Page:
Riding on digital payments, the point-of-sale (POS) transaction value share conducted in cash is expected to fall from $11.6 trillion in 2021 to $6.0 trillion globally by 2026, a decline of nearly 50 per cent, a report showed on Tuesday.
Some governments are actively promoting a move away from cash (Thailand, India, Brazil), while others are introducing new legislation to slow down the rapid decline in cash use, concerned about its impact on certain socio-demographics like older people and the unbanked.
According to the 'Global Payments Report 2023' by Worldpay from FIS, the landscape of global financial transactions is undergoing a profound transformation as societies shift from relying on physical cash as the primary medium of exchange to embracing digital payment systems.
By 2026, cash's global POS transaction value share is likely to fall to less than 10 per cent.
"In India and Thailand, the growth of account-to-account (A2A) real-time payments is the primary driver for the cash's decline,a the findings showed.
However, the rapid growth of digital wallets is the main factor for the declining rates of money used in Saudi Arabia (Apple Pay and STC Pay) and Vietnam (MoMo, ZaloPay, and VNPAY).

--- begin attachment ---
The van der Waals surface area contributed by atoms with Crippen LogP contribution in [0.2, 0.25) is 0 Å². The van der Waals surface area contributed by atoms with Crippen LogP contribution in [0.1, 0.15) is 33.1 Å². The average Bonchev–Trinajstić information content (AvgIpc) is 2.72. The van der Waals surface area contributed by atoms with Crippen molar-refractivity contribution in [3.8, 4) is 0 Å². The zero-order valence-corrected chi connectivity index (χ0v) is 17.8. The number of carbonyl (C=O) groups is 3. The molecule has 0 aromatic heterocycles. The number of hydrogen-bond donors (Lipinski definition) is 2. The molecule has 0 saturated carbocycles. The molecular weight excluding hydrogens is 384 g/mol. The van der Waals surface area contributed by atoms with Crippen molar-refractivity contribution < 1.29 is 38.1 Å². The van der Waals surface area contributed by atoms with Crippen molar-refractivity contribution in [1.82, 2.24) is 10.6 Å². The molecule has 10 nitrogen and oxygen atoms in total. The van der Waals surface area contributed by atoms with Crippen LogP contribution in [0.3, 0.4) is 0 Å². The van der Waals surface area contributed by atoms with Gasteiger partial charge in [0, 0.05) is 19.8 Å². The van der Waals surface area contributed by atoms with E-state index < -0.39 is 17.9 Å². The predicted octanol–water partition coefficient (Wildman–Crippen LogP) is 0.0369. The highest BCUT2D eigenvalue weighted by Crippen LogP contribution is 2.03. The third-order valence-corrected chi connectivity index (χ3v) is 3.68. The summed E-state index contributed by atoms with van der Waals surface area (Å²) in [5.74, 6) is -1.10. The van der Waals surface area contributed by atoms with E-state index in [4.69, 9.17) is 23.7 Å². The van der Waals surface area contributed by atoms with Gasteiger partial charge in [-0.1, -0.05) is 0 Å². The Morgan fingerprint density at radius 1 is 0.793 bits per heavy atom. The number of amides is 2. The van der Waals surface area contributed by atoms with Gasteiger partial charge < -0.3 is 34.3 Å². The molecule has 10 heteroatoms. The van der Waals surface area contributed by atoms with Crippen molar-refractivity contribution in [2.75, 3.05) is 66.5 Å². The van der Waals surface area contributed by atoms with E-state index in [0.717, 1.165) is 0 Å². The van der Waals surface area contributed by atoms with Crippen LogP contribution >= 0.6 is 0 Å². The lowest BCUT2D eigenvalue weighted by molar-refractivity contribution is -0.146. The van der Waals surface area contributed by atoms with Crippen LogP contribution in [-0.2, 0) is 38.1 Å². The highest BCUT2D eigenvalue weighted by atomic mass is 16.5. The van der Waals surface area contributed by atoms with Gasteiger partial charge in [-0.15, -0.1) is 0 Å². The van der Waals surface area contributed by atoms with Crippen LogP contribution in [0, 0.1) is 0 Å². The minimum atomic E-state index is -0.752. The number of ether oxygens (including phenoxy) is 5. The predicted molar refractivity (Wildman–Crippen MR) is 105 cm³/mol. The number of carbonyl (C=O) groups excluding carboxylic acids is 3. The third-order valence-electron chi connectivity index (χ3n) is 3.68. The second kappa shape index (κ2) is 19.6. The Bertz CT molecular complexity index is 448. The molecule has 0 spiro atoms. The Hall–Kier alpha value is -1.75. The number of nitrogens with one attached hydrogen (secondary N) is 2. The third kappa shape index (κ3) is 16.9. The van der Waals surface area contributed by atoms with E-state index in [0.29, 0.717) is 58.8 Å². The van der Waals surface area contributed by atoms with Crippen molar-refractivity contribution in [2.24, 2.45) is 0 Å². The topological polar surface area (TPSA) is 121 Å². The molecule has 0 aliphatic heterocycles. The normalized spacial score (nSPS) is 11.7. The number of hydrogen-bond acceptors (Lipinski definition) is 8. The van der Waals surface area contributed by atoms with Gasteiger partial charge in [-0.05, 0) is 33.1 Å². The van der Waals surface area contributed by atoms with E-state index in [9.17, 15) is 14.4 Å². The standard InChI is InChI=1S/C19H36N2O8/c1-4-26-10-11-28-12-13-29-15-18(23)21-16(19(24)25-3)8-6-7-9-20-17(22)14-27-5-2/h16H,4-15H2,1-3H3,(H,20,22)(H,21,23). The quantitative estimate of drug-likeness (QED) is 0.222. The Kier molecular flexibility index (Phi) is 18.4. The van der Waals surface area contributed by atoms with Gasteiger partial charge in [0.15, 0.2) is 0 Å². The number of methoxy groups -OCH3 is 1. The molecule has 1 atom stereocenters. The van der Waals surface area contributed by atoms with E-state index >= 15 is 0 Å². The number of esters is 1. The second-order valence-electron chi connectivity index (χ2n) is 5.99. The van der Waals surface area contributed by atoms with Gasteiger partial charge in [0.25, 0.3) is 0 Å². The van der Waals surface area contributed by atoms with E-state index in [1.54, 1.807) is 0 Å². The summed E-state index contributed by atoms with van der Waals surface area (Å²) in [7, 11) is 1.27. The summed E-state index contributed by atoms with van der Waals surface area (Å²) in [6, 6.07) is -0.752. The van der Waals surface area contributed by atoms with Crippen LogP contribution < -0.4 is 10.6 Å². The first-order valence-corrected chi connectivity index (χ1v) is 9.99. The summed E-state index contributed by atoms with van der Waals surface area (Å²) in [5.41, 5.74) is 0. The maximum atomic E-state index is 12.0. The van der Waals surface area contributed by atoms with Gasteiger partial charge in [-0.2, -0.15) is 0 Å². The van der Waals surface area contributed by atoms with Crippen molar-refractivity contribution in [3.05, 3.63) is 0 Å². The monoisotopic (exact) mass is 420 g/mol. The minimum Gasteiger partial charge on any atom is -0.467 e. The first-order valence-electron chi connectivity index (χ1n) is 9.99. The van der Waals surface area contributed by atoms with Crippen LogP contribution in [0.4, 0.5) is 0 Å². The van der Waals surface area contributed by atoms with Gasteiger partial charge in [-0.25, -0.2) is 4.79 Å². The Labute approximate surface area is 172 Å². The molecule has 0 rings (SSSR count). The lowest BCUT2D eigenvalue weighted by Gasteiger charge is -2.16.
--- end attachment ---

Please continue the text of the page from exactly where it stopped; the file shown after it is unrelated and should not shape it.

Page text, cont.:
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The report suggested that three key trends are driving cash's slide downwards.
First, governments in emerging economies continue to promote financial inclusion through digital payments.
"Second, the shift in consumer habits towards digital payments has solidified, primarily due to the pandemic. Third, merchants can increasingly accept mobile payments via QR codes, making it easier and cheaper," the report mentioned.
While digital payment systems offer numerous advantages in terms of convenience, efficiency, and security, physical cash continues to hold importance in society.
"Cash plays a role in financial inclusion, offers transactional flexibility, provides a sense of trust and stability, caters to personal preferences, and fulfils legal requirements," the report noted.
(Only the headline and picture of this report may have been reworked by the Business Standard staff; the rest of the content is auto-generated from a syndicated feed.)